What Is The Time for Responding to a Defense Tender?
The insurer has 14 days to acknowledge the receipt of a claim notice, Fla. Admin. Code Ann. r. 4-166.024(1) and must begin its investigation within 10 days of receipt of proof of loss. Fla. Admin. Code Ann. r. 4-166.024(3.)
The insurer has 30 days to issue a reservation of rights after it knows or should have known of coverage defenses. Fla. Stat. § 627.426(2).
Does Reserving Rights Create a Conflict of Interest?
Absent some evidence to suggest that the potential conflict between the insurer and the insured actually affected counsel’s representation so it could be said that counsel elevated the interests of the insurer over the client, there is no presumption of a conflict of interest in a reservation of rights. Travelers Indem. Co. of Illinois v. Royal Oak Enterprises, Inc., 344 F.Supp. 2d 1358, 1374 (M.D. Fla. 2004) (applying Florida law).
Insured is not entitled to reimbursement of the costs of its independent counsel unless it can prove that the potential conflict of interest actually affected the representation, i.e., elevating the interests of the insurer over those of the insured. Travelers Indem. Co. of Illinois v. Royal Oak Enterprises, Inc., 344 F.Supp. 2d 1358, 1376 (M.D. Fla. 2004)(applying Florida law).
Does a Reservation of Rights Create Additional Duties?
What Must Be Done If A Conflict of Interest Exists?
When an insurer asserts a coverage defense and the insured rejects the reservation of rights defense or refuses to enter into a nonwaiver agreement, the insurer must provide “mutually agreeable” independent counsel to defend the insured. Fla Stat. § 627.426(2).
Who Is Responsible for Fees of Independent Counsel?
If an insurer offers to defend under a reservation of rights, the insured may, at its election, reject the defense and retain its own attorneys without jeopardizing its right to seek indemnification from the insurer for liability and defense costs. Taylor v. Safeco Ins. Co., 361 So.2d 743, 745 (Fla. 1st DCA 1978).
What Are Independent Counsel’s Obligations?
What Settlement Duties Exist?
Insurer must act in good faith and be diligent in its efforts to negotiate settlement in action by third party against insured. Anna Rue Camp v. St. Paul Fire & Marine Ins. Co., 616 So.2d 12, 14 (Fla. 1993).
What Actions May Result in a Claim for Bad Faith?
Insurer’s failure to settle third party claim against insured in good faith is actionable under common law. Anna Rue Camp v. St. Paul Fire & Marine Ins. Co., 616 So.2d 12, 14 (Fla. 1993).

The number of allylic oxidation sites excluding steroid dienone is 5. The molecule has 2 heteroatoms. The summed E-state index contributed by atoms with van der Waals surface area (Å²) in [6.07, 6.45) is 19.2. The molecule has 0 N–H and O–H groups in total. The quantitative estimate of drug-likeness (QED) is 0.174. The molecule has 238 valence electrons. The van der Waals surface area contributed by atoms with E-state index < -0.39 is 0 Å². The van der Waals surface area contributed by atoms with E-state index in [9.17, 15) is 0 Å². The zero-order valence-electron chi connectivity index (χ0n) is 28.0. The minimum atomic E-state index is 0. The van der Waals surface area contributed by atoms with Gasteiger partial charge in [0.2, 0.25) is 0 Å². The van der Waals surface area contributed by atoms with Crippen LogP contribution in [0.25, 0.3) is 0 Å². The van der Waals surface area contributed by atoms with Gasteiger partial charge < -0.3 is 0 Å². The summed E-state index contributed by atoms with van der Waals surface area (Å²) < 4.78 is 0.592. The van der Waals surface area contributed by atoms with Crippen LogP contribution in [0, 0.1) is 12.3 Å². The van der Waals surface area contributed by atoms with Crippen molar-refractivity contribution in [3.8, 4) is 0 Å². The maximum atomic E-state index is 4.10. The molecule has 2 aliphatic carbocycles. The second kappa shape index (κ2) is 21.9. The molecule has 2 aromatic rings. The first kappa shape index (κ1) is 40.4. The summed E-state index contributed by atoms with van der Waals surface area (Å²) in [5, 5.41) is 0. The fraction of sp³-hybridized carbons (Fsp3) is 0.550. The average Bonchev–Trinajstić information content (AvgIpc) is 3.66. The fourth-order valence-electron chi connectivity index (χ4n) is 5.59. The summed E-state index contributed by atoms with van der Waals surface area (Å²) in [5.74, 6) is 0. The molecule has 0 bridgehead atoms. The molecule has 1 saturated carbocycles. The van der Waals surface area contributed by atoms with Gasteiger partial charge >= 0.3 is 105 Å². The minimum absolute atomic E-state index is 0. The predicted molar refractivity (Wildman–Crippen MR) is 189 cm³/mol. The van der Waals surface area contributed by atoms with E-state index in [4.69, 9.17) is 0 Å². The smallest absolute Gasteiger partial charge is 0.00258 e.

By statute, unfair claim settlement practices may include: (1) not attempting in good faith to settle claims when, under all the circumstances, it could and should have done so, had it acted fairly and honestly toward its insured and with due regard for her or his interests; (2) Making claims payments to insureds or beneficiaries not accompanied by a statement setting forth the coverage under which payments are being made; or (3) Except as to liability coverages, failing to promptly settle claims, when the obligation to settle a claim has become reasonably clear, under one portion of the insurance policy coverage in order to influence settlements under other portions of the insurance policy coverage. Fla Stat. § 624.155(b).
Are Attorney’s Fees Recoverable in Insurer-Insured Dispute?
Attorney’s fees may be awarded in favor of insured against insurer where insured successfully obtains judgment on the policy. Fla. Stat. § 627.428(1).
Are Punitive Damages Recoverable in Insurer-Insured Dispute?
Yes. When insurer fails to make payments as a general business practice constituting willful, wanton, malicious and reckless disregard, punitive damages may be sustained when no compensatory damages are alleged. Scott. v. Progressive, 932 S.2d 475. 479 (Fla. 4th DCA 2006). Punitive Damages may be awarded under certain circumstances under statutory actions. Fla. Stat. § 624.155(5).
Alternative Coverage Options
An insurer may use declaratory judgment action to determine its duty to defend, indemnify, and all other coverage issues including facts, which would otherwise be resolved in the underlying tort action. Higgins v. State Farm Fire and Cas. Co., 894 So.2d 5, 9 (Fla. 2004).
Declaratory Judgment – Fla. Stat. § 86.011.
Provided for under Fla. Stat. Ch. 86.011, which states in relevant part; “[t]he circuit and county courts have jurisdiction within their respective jurisdictional amounts to declare rights, status, and other equitable or legal relations whether or not further relief is or could be claimed. No action or procedure is open to objection on the ground that a declaratory judgment is demanded. The court’s declaration may be either affirmative or negative in form and effect and such declaration has the force and effect of a final judgment. The court may render declaratory judgments on the existence, or nonexistence: (1) Of any immunity, power, privilege, or right; or (2) Of any fact upon which the existence or nonexistence of such immunity, power, privilege, or right does or may depend, whether such immunity, power, privilege, or right now exists or will arise in the future. Any person seeking a declaratory judgment may also demand additional, alternative, coercive, subsequent, or supplemental relief in the same action.
Unfair Claims Settlement Statute – Fla. Stat. § 627.426